25 October 2015


In the UK the national Information Commissioner has announced a £130,000 penalty for sale by an online pharmacy of details of more than 20,000 customers to marketing companies.
 Pharmacy 2U offered the customer names and addresses for sale through an online marketing list company. Companies that bought the details included a health supplements company that has been cautioned for misleading advertising and an Australian lottery company subject to investigation by Trading Standards.
The ICO investigation found that Pharmacy 2U had not informed its customers that it intended to sell their details, and that the customers had not given their consent for their personal data to be sold on. This was in breach of the Data Protection Act.
ICO Deputy Commissioner David Smith said:
“Patient confidentiality is drummed into pharmacists. It is inconceivable that a business in this sector could believe these actions were acceptable. Put simply, a reputable company has made a serious error of judgement, and today faces the consequences of that. It should send out a clear message to other companies that the customer data they hold is not theirs to do with as they wish. “Once people’s personal information has been sold on once in this way, we often see it then gets sold on again and again. People are left wondering why so many companies are contacting them and how they come to be in receipt of their details.”
The incident was initially uncovered by a Daily Mail investigation. More than 100,000 customer details were advertised for sale.
The customer database was advertised as including people suffering from ailments such as asthma, Parkinson’s disease and erectile dysfunction. Breakdowns of customers, such as men over 70 years old, were available, and records were advertised for sale for £130 per 1000 records.
The civil monetary penalty is the first of its type, with the company found to have breached the first principle of the Data Protection Act regarding fair and lawful processing of data.
The ICO investigation found the lottery company that bought customer records appeared to have deliberately targeted elderly and vulnerable individuals, and it is likely that some customers will have suffered financially as a result of their details being passed on.
The Commissioner notes [PDF] -
Pharmacy2U is the UK's largest NHS approved online pharmacy. It is registered with the General Pharmaceutical Council and the Care Quality Commission.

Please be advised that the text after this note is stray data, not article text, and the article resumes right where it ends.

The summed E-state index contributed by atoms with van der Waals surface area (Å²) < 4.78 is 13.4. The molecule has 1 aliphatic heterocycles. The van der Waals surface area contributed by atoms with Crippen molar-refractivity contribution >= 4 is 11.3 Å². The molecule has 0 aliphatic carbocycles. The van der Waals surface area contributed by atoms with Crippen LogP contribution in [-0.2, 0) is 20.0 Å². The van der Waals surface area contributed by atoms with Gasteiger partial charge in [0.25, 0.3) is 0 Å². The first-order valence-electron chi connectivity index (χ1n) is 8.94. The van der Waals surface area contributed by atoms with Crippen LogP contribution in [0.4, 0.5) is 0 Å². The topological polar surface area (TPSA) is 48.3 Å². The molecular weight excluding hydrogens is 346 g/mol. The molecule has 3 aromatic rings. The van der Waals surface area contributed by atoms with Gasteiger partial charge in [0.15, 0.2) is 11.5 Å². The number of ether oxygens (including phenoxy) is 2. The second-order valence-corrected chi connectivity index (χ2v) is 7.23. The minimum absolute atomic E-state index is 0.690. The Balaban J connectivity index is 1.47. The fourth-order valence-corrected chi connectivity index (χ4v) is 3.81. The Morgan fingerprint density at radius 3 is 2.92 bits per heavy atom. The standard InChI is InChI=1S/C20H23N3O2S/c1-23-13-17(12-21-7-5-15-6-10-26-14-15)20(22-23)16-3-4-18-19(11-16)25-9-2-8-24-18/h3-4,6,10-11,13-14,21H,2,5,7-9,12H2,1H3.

Pharmacy2U has a website (www.pharmacy2u.co.uk) through which it provides the following services: (a) an electronic prescription service: NHS patients can register to have their NHS prescriptions sent to Pharmacy2U electronically and delivered to their home address; (b) an online Doctor service, offering confidential online medical consultations with a UK registered GP; and  (c) online retail of over the counter medicines and health and beauty products. ...
The Pharmacy2U database lists were advertised for rental on the Alchemy website. The data card for Pharmacy2U states that the data includes 77,621 0-12 month “buyers” and 36,207 13-24 month “buyers”. It also states that buyers include NHS patients, Pharmacy2U online patients and Pharmacy2U retail customers. It lists typical ailments that are treated including asthma, high blood pressure, diabetes, heart disease, high cholesterol, Parkinson's disease, epilepsy, erectile dysfunction, hair loss, weight loss, travel health, skin conditions, pain, migraine, cold and flu and nicotine replacement for smoking cessation. It also includes an age breakdown which shows that 82% of the buyers are over the age of 40. The cost is listed as £130 per 1000 records.
In November and December 2014, Alchemy supplied a total of 21,500 Pharmacy2U customers’ names and addresses to three organisations: Griffin Media Solutions, an Australian lottery company (“the lottery company”) and Camphill Village Trust Ltd.
On 20 November 2014, Griffin Media Solutions ordered 13,000 records on behalf of its client Woods Supplements (10,000 records plus a 30% oversupply to allow for duplicates). The data related to customers who had used Pharmacy2U within the previous 12 months. The order was approved by a senior executive of Pharmacy2U. ...
On 9 December 2014, the lottery company ordered 3,000 records relating to males aged 70 or over who had used Pharmacy2U within the previous 6 months. The lottery company provided a copy of the proposed mailer and a corporate profile pack to Pharmacy2U which included a copy of their mail order lottery licence and a letter from the Northern Territory Government.
The mailer was headed “Declaration of Executive Order” and went on to say that the recipient had been “specially selected” to “win millions of dollars”. The mailer contained a form which recipients were asked to complete and return within seven days along with payment of an unspecified sum of money by cash, postal order, cheque or credit card. The form also requested date of birth, email address, telephone number and mobile number.
A senior executive of Pharmacy2U approved the order with the words “OK but let’s use the less spammy creative please, and if we get any complaints I would like to stop this immediately”. The data was sent to Australia.
The mailer has been examined by the UK’s National Trading Standards Scams Team, which has confirmed that if it was sent by a UK business it would be likely to breach the UK Consumer Protection from Unfair Trading Regulations.
The National Trading Standards Scams Team has also informed the Commissioner’s office that the lottery company is the subject of an ongoing international criminal investigation into fraud and money laundering, although this wouldn’t have been known to Pharmacy2U.